Breathing the shallow breath of a panic attack, my daughter called me this past week. Her car had been stolen from where she worked as a nanny. It vanished along with a little of her confidence to manage life. I’ve read that at the onset of a panic attack, putting one’s feet firmly on the ground and touching something with texture with one’s hand helps. Her breathing didn’t slow much, but she hung up after telling me she had found the police’s number. Later, I told her the theft is but another a bump in the road, a new car could be found. Besides, I was glad she wasn’t the one out stealing cars–check, headed for jail–check, life out of control–check. I went down the list and focused: Inhale. Exhale. When police found the car a few hours later, a few blocks away, presumably taken by kids out joyriding and racing, we all breathed a sigh of relief. Her anxiety was valiantly in check, and one might say that we “dodged a bullet.” She hadn’t lost it.
Before the end of the following week, her nerves would be tested again, I’d rediscover a gratitude for her strength and we’d dodge another bullet.
Not seven days after the theft, a man phoned police with the news that he had killed someone. That someone was his wife. A half dozen or more police pulled up outside the house. How do I know this? Because I woke to the sound of “M–, come out with your hands up,” calmly repeated over and over on a bullhorn. My husband turned on the police scanner app on his itouch and told me that police were watching from a neighbor’s yard. For over an hour, the man sat still at a kitchen table in the gray corner house across the street from mine.
In the meantime, I phoned a client that needed to be pinned down for an appointment time. Just another day. While on the phone, I sat on my favorite red Queen Anne’s chair near my home’s large picture window and watched as the police gathered in the street. My husband waved goodbye as he set out for work but stopped at the end of the street when he heard a swat team had been summoned. He texted me: move away from windows. Still on the phone, I moved to the kitchen where I stood sipping on my second cup of tea.
That’s when I heard it: pop! pop! Pop!! Poppoppop pop! The police had killed the man. Two people lay dead within one hundred feet of me and I hadn’t even changed out of my pjs.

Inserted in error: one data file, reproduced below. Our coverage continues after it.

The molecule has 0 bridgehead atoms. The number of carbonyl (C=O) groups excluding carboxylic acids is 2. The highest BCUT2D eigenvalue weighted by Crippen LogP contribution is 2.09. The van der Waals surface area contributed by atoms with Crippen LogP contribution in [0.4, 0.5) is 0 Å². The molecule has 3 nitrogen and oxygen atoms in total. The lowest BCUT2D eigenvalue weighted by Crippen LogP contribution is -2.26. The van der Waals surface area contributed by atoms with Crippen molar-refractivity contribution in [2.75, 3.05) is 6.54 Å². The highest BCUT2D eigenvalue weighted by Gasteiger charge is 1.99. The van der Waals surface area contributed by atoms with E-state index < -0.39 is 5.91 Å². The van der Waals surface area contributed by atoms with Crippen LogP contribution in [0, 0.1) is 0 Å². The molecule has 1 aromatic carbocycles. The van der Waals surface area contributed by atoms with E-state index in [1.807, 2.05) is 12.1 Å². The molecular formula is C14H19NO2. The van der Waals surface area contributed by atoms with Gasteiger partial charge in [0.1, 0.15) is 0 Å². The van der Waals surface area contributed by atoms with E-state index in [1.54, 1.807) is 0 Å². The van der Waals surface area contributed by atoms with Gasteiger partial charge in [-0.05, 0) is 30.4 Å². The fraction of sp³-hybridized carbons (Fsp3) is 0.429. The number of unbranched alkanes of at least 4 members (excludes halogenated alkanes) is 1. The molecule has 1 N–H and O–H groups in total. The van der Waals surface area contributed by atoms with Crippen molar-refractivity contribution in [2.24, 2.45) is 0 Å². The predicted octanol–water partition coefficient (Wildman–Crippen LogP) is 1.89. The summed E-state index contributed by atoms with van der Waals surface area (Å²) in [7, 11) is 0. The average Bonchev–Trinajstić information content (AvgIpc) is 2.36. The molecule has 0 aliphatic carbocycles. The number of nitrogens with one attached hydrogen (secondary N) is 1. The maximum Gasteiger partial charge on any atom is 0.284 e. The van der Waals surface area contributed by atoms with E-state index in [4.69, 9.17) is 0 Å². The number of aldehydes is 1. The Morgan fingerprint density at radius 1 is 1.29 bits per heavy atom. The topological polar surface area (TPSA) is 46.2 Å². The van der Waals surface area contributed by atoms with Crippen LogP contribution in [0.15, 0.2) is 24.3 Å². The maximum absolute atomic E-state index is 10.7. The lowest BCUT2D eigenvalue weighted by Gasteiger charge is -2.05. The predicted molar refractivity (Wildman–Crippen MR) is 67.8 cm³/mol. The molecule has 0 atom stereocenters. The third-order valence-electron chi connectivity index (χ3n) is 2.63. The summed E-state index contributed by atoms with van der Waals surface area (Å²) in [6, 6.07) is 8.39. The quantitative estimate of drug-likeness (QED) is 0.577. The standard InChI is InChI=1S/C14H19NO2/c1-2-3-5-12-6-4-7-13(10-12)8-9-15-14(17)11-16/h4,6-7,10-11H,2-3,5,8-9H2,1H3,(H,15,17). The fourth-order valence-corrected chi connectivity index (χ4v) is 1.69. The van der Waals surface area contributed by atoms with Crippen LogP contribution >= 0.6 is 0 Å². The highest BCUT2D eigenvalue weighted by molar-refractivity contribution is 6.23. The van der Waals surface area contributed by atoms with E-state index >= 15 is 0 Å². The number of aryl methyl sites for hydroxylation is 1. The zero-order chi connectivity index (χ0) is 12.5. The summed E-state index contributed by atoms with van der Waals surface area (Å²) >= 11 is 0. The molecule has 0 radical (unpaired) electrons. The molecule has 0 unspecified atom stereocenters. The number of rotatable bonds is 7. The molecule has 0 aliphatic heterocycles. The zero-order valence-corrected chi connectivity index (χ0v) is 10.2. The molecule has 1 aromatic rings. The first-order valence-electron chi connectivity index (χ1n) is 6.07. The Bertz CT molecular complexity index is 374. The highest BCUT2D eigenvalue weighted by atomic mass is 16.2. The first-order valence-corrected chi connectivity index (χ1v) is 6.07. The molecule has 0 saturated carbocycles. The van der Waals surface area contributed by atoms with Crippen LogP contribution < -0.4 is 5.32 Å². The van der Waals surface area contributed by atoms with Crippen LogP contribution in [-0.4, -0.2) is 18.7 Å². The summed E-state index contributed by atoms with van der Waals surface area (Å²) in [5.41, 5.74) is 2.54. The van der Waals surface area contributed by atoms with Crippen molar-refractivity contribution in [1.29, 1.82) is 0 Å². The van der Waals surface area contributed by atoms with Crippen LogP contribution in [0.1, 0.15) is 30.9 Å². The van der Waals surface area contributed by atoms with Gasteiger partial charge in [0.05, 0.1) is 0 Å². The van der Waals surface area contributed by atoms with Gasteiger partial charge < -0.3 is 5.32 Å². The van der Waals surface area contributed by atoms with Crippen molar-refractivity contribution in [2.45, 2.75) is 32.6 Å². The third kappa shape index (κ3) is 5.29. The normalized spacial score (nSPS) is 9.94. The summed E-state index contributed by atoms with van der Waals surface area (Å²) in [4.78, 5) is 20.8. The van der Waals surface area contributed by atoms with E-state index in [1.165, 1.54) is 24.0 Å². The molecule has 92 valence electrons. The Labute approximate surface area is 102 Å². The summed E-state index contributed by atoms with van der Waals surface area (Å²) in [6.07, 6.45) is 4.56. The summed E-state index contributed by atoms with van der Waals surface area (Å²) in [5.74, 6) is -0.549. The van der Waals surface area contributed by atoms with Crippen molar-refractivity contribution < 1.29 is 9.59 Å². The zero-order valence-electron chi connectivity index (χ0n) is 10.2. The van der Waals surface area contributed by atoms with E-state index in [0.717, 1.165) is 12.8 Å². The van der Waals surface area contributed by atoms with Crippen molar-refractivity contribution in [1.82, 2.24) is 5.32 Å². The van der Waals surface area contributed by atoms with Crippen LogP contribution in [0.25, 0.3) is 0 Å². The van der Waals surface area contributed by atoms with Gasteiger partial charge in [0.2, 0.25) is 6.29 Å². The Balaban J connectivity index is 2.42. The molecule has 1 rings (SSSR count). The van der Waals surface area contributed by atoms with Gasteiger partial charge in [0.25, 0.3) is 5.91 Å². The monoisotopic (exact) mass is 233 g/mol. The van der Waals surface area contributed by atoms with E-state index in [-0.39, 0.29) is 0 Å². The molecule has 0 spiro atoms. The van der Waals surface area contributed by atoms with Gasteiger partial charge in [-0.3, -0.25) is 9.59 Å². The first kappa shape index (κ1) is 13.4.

Within moments, the police taped off the house and yellow ribbon criss-crossed the street. An hour later, I finally pulled on a soft pair of jeans, put my feet into a pair of cotton socks and tennies, and grabbed my purse. When I returned at 7, police cars were still blocking three roads leading to the house. Two news vans were parked down the corner. I drove by and saw a camera pointed at a woman in a vivid blue dress holding a microphone, reporting what neighbors had told her: this is a quiet neighborhood where nothing happens.
Life is surreal. As I sit writing this, I can see the windows of the home where his body and his wife body once breathed their final breath. The stain of their blood was left on the front porch, the mark of their death on a sleepy suburb street.
Their grown daughter comes to mind and I feel compassion for what she’ll face next. I hope she’ll have someone to call. Was it her father or her mother’s husband sitting there for over an hour? I can’t get him out of my head. What was he thinking? Was he remorseful? Did he contemplate all of the possibilities before him? Did he feel he had no other path open to him? How might it all gone have differently if he had picked up the phone? While sitting there, was he contemplating the final escape?
The police later claimed he had a weapon. A kitchen knife the news would reveal. A kitchen knife. He must have known that he could not come of out this alive if he walked towards them with something in his hand. Surely he knew that they had guns and all he had was this small weapon.
My family is still breathing. And talking. Sometimes I think breathing and talking is our only weapon against all that is eager to lay us flat.
I hope you and your family are breathing. And talking, too.